Dispute Resolution mechanism, Insurance ombudsman25th April 2021 0 By indiafreenotes
If unsuccessful or dissatisfied with the insurer’s internal grievance redressal system, the aggrieved insured can register their complaint on IRDAI’s Integrated Grievance Management System. Post-registration, IRDAI forwards the complaint to the concerned insurer. If a resolution is not achieved in 15 days, the insured has the option of escalating and sending the complaint for re-examination or approaching the Insurance Ombudsman/civil court/consumer forum.
Section 89 of the CPC embraces a provision for the settlement of disputes outside court. All cases that are filed in court need not necessarily be decided by the court itself. Considering the time taken for legal proceedings and the limited number of judges available, it has become imperative to resort to an alternative dispute resolution (ADR) mechanism with a view to end litigation between parties at an early date. The ADR mechanism as contemplated by Section 89 is arbitration, conciliation or judicial settlement, including settlement through a Lok Adalat (a mode of ADR) or mediation. There is usually a mediation cell associated with each court.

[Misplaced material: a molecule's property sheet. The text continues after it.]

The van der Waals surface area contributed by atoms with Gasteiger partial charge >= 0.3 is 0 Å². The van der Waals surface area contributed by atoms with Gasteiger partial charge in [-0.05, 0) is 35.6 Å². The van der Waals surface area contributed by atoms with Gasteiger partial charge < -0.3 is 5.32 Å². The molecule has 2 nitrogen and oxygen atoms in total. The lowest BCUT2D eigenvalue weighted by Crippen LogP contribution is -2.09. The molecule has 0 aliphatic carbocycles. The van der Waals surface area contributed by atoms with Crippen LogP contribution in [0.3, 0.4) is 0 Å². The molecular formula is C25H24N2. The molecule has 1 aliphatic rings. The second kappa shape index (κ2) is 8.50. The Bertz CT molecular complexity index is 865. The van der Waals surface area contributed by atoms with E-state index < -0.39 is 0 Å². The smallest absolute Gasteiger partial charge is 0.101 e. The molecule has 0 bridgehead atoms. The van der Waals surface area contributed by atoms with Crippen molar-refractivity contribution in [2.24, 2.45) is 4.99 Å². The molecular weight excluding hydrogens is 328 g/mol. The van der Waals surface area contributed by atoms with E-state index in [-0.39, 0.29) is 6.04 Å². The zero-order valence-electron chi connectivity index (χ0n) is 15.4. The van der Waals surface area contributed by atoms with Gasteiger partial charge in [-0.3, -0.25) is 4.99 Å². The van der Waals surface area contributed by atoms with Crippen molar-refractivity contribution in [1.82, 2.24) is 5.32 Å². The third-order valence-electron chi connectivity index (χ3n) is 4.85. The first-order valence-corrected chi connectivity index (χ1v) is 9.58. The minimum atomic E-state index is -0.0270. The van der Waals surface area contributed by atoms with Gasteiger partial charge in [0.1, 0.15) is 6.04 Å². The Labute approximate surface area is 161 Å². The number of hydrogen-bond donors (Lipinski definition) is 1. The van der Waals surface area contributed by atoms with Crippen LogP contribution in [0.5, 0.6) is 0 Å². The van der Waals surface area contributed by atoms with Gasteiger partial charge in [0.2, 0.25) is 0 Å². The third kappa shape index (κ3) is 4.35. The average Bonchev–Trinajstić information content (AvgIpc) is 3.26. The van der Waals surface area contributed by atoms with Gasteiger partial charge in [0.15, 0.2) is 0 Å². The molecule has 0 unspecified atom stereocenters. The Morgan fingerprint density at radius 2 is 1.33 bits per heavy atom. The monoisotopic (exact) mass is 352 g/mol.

The ACA is based on the UNCITRAL Model Law. The ACA preserves party autonomy in relation to most aspects of arbitration, such as the freedom to agree upon the qualification, nationality and number of arbitrators (provided this is not an even number), the place of arbitration and the procedure to be followed by the tribunal. The principle of party autonomy has recently been confirmed by the Supreme Court in a number of cases. The decisions restrict the scope of the Indian courts to intervene in respect of those arbitrations where the seat is non-Indian.